By some estimates, some 10 to 15 percent of Americans suffer from insomnia at any given time. Brief episodes of insomnia resulting from death of a loved one or the start of a new school year are not considered abnormal. Chronic insomnia, lasting more than three months, usually requires treatment. Treatments vary based on the cause of the insomnia. Some forms of insomnia, such as difficulty falling asleep, may be related to anxiety. Early morning awakenings are often a sign of depression. If indicated, a polysomnogram may be performed in patients complaining of insomnia to rule out restless legs syndrome, sleep apnea and other sleep pathologies.
Some people appear to have a genetic vulnerability to insomnia. They may have short sleep requirements or be especially sensitive to disruptions caused by noise or light. Psychological factors clearly play a role in insomnia, including stress, anxiety, depression and psychiatric disorders. In other patients, excessive use of caffeine or stimulants may cause insomnia. Paradoxically, sleeping pills often contribute to insomnia by the development of tolerance over time. Shift work is often associated with difficulty sleeping and daytime sleepiness.
Signs & Symptoms
Insomnia is considered significant when it interferes with daytime functioning. Daytime effects of insomnia may include difficulty waking in the morning, sleepiness during the day, trouble concentrating, irritability, depression and anxiety.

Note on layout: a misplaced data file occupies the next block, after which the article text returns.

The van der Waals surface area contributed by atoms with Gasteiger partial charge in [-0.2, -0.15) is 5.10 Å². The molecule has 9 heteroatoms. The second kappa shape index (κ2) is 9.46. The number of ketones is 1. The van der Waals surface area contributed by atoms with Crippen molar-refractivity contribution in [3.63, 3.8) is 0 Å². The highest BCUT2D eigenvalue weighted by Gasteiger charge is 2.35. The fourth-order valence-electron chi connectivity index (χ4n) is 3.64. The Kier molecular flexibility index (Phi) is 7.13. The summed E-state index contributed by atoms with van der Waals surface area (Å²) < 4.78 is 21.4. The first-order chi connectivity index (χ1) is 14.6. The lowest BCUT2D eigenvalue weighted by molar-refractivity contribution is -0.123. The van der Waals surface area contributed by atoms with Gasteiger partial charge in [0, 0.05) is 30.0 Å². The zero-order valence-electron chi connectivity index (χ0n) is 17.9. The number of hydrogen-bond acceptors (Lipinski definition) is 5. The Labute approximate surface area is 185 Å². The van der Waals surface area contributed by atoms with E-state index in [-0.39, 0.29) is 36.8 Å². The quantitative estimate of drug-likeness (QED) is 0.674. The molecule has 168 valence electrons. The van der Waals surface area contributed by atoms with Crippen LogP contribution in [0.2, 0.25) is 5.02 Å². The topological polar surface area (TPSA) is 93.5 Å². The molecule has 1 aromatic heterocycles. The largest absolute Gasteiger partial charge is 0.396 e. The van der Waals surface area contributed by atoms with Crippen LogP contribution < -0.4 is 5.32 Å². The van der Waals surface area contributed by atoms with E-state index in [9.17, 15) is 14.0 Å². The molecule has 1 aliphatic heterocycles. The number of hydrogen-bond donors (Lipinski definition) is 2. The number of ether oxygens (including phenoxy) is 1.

A sleep history, medical history and physical examination are essential for the proper diagnosis of insomnia. The sleep history will include discussion of the duration and severity of your problem, possible triggers, and a review of symptoms of other sleep disorders such as snoring and restless legs syndrome. The medical history will look at health factors that might influence your sleep such as chronic pain, heart disease, strokes and medication use. The physical examination will involve measurement of blood pressure and heart rate and tests of reflexes and coordination. If needed, the physician may request blood tests or X-rays.
You may be asked to keep a sleep diary showing sleep and wake patterns for a week or so. In some cases, an overnight sleep study may be necessary.
Insomnia may improve with education and information. Stress reduction techniques may be useful. A variety of behavioral therapies have proven effective in treating insomnia, including stimulus deconditioning therapy, cognitive behavioral therapy, and sleep restriction therapy. In most cases, these behavioral therapies can be learned in less than three months, and many patients begin to experience relief after a few weeks. Biofeedback and muscle relaxation training may also be useful.
Traditional sleeping pills (hypnotics) are generally not effective for long-term treatment of insomnia. They may be useful for short-term therapy, such as for first day of school insomnia or after the death of a loved one. Other medications may promote sleep over the long term.
Often the physicians in the sleep center prescribe a combination of short-term medication and behavioral therapy for long-term benefit. This combination is frequently successful in providing immediate relief and preventing relapses.
The NorthShore University HealthSystem Sleep Disorders Program features multiple clinic sites and two sleep labs, both accredited by the American Academy of Sleep Medicine. Staff physicians include neurologists and pulmonologists. All are experienced in the diagnosis and treatment of a broad variety of sleep disorders.
After a clinical evaluation including a detailed history and physical examination, most patients undergo a polysomnogram. Large, private bedrooms are available in both laboratories for the test. State-of-the-art monitoring equipment is used in both centers. Diplomates of the American Board of Sleep Medicine evaluate the polysomnograms. The results are discussed with the patient as well as their referring physician